Midwest Playing Catch-Up on Energy Saving Building Codes

Yesterday, the New York Times' Green Inc. blog documented the entirely unfounded, and unfortunately somewhat successful, opposition to updating energy efficiency codes for new residential and commercial construction by some Midwestern homebuilders’ associations.  A large chunk of the Midwest states are lagging behind the rest of the country where builders are required to incorporate minimum, common-sense energy saving measures, for new homes and commercial buildings. 

We’re not talking about building every structure to the super-efficient LEED Platinum level – these codes simply incorporate measures that are so widely available and cost effective that it makes sense to require in every new building.  We’re being outdone by states like Georgia, Louisiana, and Kentucky. 

Thankfully, not all homebuilder trade associations are quite as shortsighted as the Ohio Homebuilders Association.  In a triumph of reason, the Illinois Homebuilders have weighed-in supporting state legislation that would adopt the latest national model energy efficiency codes as the standard for all new construction in the state.   If all goes as planned, that legislation will be on the Governor’s desk later this week.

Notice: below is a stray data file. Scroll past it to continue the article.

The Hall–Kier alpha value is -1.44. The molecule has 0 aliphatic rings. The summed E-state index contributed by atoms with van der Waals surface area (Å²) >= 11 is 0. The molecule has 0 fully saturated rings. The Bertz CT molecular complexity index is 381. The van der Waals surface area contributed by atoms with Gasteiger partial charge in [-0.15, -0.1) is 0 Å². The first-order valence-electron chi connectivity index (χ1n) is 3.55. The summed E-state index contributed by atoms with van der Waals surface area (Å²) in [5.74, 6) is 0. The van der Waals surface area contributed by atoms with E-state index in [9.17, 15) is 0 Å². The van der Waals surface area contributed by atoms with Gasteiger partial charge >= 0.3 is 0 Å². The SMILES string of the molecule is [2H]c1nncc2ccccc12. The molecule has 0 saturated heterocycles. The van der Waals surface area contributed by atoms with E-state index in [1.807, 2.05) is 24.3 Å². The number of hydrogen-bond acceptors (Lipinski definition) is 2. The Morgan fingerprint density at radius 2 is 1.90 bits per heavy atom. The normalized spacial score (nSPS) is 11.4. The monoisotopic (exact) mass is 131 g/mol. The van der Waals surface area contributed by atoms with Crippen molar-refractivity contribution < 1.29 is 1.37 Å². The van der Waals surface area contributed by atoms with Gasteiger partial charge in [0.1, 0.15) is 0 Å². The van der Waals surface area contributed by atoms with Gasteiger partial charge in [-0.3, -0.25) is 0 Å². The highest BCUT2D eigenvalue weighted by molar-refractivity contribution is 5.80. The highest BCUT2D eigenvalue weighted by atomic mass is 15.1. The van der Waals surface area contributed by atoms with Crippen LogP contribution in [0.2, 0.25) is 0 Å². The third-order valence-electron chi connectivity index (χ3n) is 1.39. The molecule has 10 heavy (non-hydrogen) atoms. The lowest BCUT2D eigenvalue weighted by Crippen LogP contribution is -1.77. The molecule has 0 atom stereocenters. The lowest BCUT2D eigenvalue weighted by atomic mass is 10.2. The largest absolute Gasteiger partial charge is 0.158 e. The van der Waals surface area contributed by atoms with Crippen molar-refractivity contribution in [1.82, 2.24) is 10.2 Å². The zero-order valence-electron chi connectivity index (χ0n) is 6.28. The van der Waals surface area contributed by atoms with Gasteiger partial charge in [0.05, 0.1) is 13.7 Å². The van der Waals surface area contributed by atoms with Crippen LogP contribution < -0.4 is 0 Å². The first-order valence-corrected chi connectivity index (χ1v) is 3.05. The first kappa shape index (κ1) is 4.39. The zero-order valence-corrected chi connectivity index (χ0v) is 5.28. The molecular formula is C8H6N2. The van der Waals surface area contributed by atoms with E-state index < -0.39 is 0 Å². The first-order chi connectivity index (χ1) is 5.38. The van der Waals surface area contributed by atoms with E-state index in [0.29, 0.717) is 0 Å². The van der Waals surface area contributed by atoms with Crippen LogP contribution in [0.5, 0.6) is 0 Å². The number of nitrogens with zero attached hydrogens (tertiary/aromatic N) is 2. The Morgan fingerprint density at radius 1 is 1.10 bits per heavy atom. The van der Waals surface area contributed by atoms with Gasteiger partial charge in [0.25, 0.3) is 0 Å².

Here’s why this matters.  A home built today will last for more than 50 years or more – my home in Chicago is 112 and holding strong.  If the builder cuts corners to shave a few hundred dollars off the construction costs, that home can cost its owner hundreds more each and every year in energy bills.  A 2007 study showed that the 2006 code would save homeowner more than $400 per year in energy costs compared to the average home built under current practices in Illinois.  Going back and retrofitting that home with energy saving measures later is a lot more costly than just incorporating good design practice at the outset.

In addition to saving homeowners money, more efficient building codes have the added benefit of reducing our need to burn fossil fuels, which causes global warming.  According to the Building Codes Assistance Project, a statewide residential code in Indiana would cut emissions of global warming pollution by 2.8 million metric tons cumulatively over the next 20 years.